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9 Easy Money Moves To Make Today

Sep 18, 2020
Posted by: Stearns Bank

There is no crystal ball to tell us what the economy will look like in the next year. However, history tells us it will eventually rebound and stabilize. While you await recovery, your personal budget could use another look.

Take time to focus on your financial health. The smart money moves you make today can have an immediate – and lasting – impact on the bottom line.

Here are nine practical ideas for making the most of your money regardless of economic conditions.

Recession-Proof Your Finances

Reviewing, adjusting and strengthening your financial plan is especially important in a slower economy. Making some simple changes today can mean the difference in surviving times of layoffs, decreased opportunities and ongoing uncertainty.

1. Build a realistic budget. A solid plan for your money covers both income and expenses. In tight economic times, budgets go off balance when income declines. Make sure an updated plan is realistic and based on what’s happening in your world today. Even if your income is stable, your planning should anticipate for the worst.

2. Identify unnecessary expenses. Cutting back discretionary items like take-out meals or specialty coffee can help the bottom line. But to make a bigger impact, review TV subscription services and cell phone plans for possible savings. Look to buy used or search for deals on bigger-ticket items if the purchase cannot be put off until a later date.

3. Start an emergency fund. Maintaining a minimum amount of easily accessible funds ($1,000 for example) could help cover surprises such as auto repairs or broken appliances without upsetting the budget. If you are working from home during the pandemic, stash the money saved from no commuting, no daily lunches or even by making your own morning coffee.

Did you get an unexpected bonus? Add it to your savings accounts. As the economy recovers, make this a habit until you have enough money in reserve to cover a few months of expenses.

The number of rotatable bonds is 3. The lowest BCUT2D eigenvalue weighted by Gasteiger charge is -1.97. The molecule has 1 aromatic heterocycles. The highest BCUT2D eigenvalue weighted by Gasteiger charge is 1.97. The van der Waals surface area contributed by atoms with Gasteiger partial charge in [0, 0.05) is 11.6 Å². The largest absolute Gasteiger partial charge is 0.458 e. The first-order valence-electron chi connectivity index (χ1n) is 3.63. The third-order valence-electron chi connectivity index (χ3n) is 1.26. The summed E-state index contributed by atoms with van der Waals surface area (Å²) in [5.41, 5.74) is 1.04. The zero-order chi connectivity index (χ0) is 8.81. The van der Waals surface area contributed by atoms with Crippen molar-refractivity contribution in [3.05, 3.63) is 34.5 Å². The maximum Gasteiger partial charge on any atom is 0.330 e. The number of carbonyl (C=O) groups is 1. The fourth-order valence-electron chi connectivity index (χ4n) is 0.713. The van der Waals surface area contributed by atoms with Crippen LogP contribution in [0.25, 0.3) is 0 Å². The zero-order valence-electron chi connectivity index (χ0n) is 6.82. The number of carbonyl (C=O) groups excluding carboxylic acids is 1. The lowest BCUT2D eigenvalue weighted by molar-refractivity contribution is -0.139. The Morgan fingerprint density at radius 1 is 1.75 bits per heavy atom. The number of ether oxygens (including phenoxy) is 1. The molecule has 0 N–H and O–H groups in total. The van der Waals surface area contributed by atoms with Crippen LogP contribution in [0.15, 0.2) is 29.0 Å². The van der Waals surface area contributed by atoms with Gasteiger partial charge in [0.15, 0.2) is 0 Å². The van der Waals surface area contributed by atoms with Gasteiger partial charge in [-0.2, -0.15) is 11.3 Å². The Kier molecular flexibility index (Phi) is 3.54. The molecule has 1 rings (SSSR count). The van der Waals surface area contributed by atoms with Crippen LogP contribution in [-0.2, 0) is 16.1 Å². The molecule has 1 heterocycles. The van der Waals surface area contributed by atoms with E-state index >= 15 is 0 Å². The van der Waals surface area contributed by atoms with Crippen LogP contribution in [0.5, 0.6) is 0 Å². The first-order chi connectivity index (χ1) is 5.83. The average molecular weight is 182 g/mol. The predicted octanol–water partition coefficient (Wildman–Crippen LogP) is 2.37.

4. Refinance debt. Rates are low right now so it may make sense to refinance a mortgage for lower payments or faster payoff, improve your home to increase value, consolidate higher-interest debt and work toward payoffs.

5. Utilize digital banking. Daily tasks such as paying bills or depositing checks can be accomplished without leaving home thanks to digital banking platforms. Taking advantage of automatic withdrawals and payments is more efficient and you can reduce risk of late payments.

Using a mobile app lets you track expenses in real time and keeps you in control of your budget.

6. Speak with a financial advisor. Making the most of your money is not always easy. Consult experts who will help identify opportunities to save, invest and plan for your future.

7. Maximize 401K contributions. If your employer has a 401k retirement plan – especially a matching program – it’s important to divert the maximum when possible. Saving for retirement is essential given the uncertainty of government-sponsored retirement plans.

Take time to learn about the investments in the program and how they match your time horizon and savings goals.

8. Review Insurance. Auto, home and life insurance are other areas to review for possible savings. Check rates at several companies and ask about discounts for safe driving or multiple vehicle coverage.

9. Check credit reports. All three major credit reporting agencies are encouraging consumers to check their credit report for errors or fraudulent activity. Keep in mind that any deferrals or forbearance established during the pandemic should not negatively affect your credit.

Through April 2021, you can check your credit report once a month for free (visit annualcreditreport.com) to monitor your account activity. Note that your credit score is not included on these reports.

Back to Basics

You may feel as if you have given up control of your finances. However, now is the time to refocus and take back control. Break down your budget to the basics and find ways to cut expenses, maximize saving and create a plan for the current economy. Revisit the plan periodically when economic conditions shift.

Sometimes it takes a pandemic to kickstart our drive to review the budget. Take advantage of this time to review and improve your financial health.

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